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Orioles designate Travis Snider for assignment

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Orioles designate Travis Snider for assignment

The Orioles designated outfielder Travis Snider for assignment on Friday and recalled outfielder Junior Lake from Triple-A Norfolk.

Snider was a huge disappointment this season after the Orioles traded two minor league pitchers, Steven Brault and Stephen Tarpley to Pittsburgh for him in January.

The Orioles had hoped Snider would be an adequate replacement for Nick Markakis, but that didn’t work out. Snider batted .237 with three home runs and 20 RBIs, but hasn’t had an RBI since June 30.

Snider was in a 3-for-36 slump.

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The left-handed hitting outfielder showed power last season for the Pirates when he hit 13 home runs and 38 RBIs with a .263 average. The Orioles hoped he could duplicate or even improve on those numbers, but Snider didn’t come close.

Lake was acquired a week ago from the Chicago Cubs in exchange for Tommy Hunter. In parts of three major league seasons, Lake has a .241 lifetime average.

The right-handed hitter played 210 games for the Cubs this season, hitting .224 with a home run and five RBIs.

Lake, who will wear No. 48, has played all three outfield positions, but more in left field than anywhere else.

In 58 games for Chicago’s Triple-A Iowa, Lake batted .315 with seven home runs and 31 RBIs, and batted .333 in four games with the Tides.

Lake, who is in Friday’s lineup as the designated hitter, will be the 44th player used by the Orioles this season, equaling the number used in 2014.

The Orioles currently have three players who were designated for assignment. Besides Snider, Bud Norris and Chris Parmelee were designated last week.

MORE ORIOLES: Can Gausman help Orioles make up ground on Angels?

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Orioles' Manny Machado leading all American League shortstops in All-Star Game votes

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USA TODAY Sports

Orioles' Manny Machado leading all American League shortstops in All-Star Game votes

The Orioles' Manny Machado is the early leader among American League shortstops in the first results of All-Star voting released by Major League Baseball Tuesday.

Machado holds a lead of 110,131 votes over the Cleveland Indians' Francisco Lindor. 

No other Orioles' player is on the list, and Adam Jones isn't listed among the top-15 of outfielders. 

The Astros' Carlos Correa was last year’s starting shortstop for the American League, but is in fourth place with 206,707 votes, trailing the Yankees' Didi Gregorius who has 208,583.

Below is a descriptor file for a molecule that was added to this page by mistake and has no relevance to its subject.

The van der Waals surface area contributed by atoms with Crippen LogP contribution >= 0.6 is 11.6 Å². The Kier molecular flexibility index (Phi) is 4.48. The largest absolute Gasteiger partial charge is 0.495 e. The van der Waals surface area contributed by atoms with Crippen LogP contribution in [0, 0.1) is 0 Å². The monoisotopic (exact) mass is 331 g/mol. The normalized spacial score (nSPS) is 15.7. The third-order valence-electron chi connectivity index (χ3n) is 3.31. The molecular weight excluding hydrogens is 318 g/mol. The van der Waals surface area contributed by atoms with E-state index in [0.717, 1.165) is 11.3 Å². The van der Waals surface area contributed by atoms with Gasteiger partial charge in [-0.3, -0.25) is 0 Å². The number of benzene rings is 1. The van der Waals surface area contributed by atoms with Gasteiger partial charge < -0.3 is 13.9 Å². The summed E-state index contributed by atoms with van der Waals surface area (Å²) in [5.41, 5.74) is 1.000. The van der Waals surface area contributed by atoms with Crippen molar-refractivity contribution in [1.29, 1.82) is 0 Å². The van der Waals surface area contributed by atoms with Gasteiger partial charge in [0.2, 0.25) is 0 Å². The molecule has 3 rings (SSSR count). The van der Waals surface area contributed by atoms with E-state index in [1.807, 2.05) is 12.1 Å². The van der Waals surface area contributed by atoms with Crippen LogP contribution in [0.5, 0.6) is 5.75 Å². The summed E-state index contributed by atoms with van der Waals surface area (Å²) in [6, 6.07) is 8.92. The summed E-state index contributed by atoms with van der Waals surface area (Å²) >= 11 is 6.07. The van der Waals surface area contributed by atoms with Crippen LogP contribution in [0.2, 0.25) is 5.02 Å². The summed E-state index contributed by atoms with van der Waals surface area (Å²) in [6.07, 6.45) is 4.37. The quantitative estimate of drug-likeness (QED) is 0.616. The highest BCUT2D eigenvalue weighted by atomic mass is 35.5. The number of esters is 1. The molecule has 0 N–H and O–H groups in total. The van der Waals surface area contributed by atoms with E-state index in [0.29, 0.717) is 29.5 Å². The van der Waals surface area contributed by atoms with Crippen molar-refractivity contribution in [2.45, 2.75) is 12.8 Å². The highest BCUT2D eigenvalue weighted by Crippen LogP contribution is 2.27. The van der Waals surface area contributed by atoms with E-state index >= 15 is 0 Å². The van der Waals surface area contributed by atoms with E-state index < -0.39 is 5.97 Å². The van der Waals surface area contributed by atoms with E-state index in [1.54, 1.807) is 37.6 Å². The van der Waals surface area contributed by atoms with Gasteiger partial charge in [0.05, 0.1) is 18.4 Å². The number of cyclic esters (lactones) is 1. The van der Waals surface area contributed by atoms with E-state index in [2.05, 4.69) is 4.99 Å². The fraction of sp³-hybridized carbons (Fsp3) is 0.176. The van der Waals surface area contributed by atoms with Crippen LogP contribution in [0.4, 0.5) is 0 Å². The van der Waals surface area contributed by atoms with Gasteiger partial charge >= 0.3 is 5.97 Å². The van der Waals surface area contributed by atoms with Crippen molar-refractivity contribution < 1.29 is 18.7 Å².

The next AL voting update will be announced June 19.

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Zach Britton rejoins Orioles after stint on disabled list

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Zach Britton rejoins Orioles after stint on disabled list

BALTIMORE -- Baltimore Orioles left-hander Zach Britton has been activated from the disabled list, six months after undergoing surgery to repair a ruptured Achilles tendon.

Assuming he's finally healthy enough to resume his role as one of the best closers in the big leagues, the question now is: How long will Britton be with the Orioles?

Britton's contract expires after this season, and Baltimore entered play Monday with the worst record in the major leagues (19-45).

So, as he stood in front of his locker and spoke excitedly about his return to the Orioles, Britton conceded that his stay in Baltimore may not extend beyond the July 31 non-waiver trade deadline.

"I want to pitch well and help the team, regardless of our standing or trade discussions," he said.

Asked if the next few weeks might serve as an audition for other teams, Britton replied, "I guess so, but I'm not going to think of it like that."

Britton made the 2016 AL All-Star team during a season in which he converted all 47 of his save opportunities and compiled a 0.54 ERA in 69 appearances.

He fought forearm and knee injuries last season and had only 15 saves. Then, during the winter, he tore his right Achilles tendon during a workout.

"When I injured myself in December, I was just looking forward to walking again and running again and then to be able to pitch back in the big leagues," Britton said. "There were a lot of hurdles that I overcame."

Surgery and an intense rehab program under Orioles trainer Brian Ebel enabled the 30-year-old to return sooner than many anticipated.

"The thought that he's a pitcher for us on June 11, that's remarkable," manager Buck Showalter said. "He's checked every box to get ready. I don't know what else you could possibly do."

Although Britton will be pitching for a team that's struggled mightily this season, that won't influence the intensity he will bring to the mound.

"I had some injuries the last few years, so I'm looking forward to turning the page on that and just getting back to pitching well," he said. "Everyone in this clubhouse wants to do well at this level, and that's my focus."

To adjust the roster for Britton's return, the Orioles placed right-hander Pedro Araujo on the 10-day disabled list with a right elbow strain and moved outfielder Colby Rasmus to the 60-day DL.